Regional Rum Industry Endorses Call for Action on US Cover-Over Subsidies

Representatives of the rum industry meeting in Jamaica recently have endorsed a call to action by Guyana’s President David Granger, for the region to use its diplomatic strength to help resolve the danger posed to the survival of the industry through the tax rebates passed on to rum producers in Puerto Rico and the United States Virgin Islands (USVI).
The US government makes annual payments to the two territories out of federal excise taxes. So, when rum is produced in either the USVI or Puerto Rico and then sold in the US, the federal excise tax on that rum is returned to its place of production.

According to President Granger, these cover-over subsidies pose an immediate threat to the long term viability of the rum industry, a sector of tremendous social and economic importance to Caribbean economies.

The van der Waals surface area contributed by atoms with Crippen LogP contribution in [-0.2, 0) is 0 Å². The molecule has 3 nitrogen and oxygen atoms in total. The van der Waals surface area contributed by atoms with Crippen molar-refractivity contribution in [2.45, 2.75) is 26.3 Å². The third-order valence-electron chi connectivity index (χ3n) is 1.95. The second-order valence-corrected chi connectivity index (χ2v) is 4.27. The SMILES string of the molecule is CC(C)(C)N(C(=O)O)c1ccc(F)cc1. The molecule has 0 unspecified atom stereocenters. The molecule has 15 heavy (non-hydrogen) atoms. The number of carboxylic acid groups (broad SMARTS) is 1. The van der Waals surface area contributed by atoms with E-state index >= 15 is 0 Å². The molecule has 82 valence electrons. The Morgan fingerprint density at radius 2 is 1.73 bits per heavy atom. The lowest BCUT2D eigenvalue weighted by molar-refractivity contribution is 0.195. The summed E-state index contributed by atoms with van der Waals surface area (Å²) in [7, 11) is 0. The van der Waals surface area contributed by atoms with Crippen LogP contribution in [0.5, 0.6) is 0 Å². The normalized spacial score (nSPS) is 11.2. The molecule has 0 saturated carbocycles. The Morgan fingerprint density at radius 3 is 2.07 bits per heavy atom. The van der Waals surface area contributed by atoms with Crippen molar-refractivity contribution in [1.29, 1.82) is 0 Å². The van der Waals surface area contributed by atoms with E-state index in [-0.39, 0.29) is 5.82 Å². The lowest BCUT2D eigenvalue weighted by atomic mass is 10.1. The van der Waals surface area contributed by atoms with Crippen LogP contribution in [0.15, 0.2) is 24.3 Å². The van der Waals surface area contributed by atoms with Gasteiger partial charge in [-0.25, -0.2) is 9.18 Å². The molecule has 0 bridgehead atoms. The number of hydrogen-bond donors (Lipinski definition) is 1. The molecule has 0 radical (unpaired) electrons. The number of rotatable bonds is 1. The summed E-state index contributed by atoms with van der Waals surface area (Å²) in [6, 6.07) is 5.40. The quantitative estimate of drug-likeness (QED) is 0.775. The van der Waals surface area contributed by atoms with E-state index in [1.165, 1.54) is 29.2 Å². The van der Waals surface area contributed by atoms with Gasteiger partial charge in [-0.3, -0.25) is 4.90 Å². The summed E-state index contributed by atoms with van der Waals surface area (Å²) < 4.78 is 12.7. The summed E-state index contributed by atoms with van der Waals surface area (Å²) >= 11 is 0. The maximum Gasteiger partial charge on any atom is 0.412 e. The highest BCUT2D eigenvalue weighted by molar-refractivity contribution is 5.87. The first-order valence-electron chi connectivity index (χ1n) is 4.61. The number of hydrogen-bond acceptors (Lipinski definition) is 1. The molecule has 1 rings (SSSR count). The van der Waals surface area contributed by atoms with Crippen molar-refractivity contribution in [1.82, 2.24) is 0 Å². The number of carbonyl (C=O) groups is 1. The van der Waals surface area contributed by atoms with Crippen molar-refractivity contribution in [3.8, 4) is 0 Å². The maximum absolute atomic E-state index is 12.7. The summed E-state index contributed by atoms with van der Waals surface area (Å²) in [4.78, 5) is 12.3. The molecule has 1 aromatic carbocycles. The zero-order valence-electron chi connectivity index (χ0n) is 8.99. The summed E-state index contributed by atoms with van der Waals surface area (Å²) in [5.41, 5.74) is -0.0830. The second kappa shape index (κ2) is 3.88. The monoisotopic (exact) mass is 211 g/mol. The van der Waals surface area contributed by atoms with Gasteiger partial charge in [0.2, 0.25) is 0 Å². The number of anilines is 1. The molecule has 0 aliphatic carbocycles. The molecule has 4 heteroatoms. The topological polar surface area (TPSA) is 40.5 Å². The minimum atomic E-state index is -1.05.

He said Caribbean countries stand to lose US$700 million per annum in export earnings and taxes, with up to 15,000 jobs being affected unless the situation is addressed. In the case of Guyana, he said, it was in the national interest to ensure survival and sustainability of the industry noting that the industry must be protected and preserved in the face of this peril.

Granger was speaking at the launch of the Demerara Distillers 50th Anniversary Edition Rum in Georgetown.
Speaking after the meeting, Chairman of the West Indies Rum and Spirits Producers’ Association (WIRSPA), Frank Ward, said producers “were very encouraged by the President’s statement”.

“The group is extremely concerned about the situation in the US market where some of our producers have already experienced significant losses,” he said.

“We believe this is the most significant threat ever faced by our industry and one most likely to impact on profitability and our ability to earn foreign exchange and maintain employment. Not only are we seeing the effects in the US market, but in other markets as well as the product moves around, which means that our producers will also face new disadvantages in these markets.”

Following discussions among producers in Jamaica, he said, WIRSPA hoped that the CARICOM Council for Trade and Economic Development (COTED) would address the matter again during their next meeting later in the year. He said WIRSPA stood ready to apprise them of the latest developments in the markets and to seek their continuing support.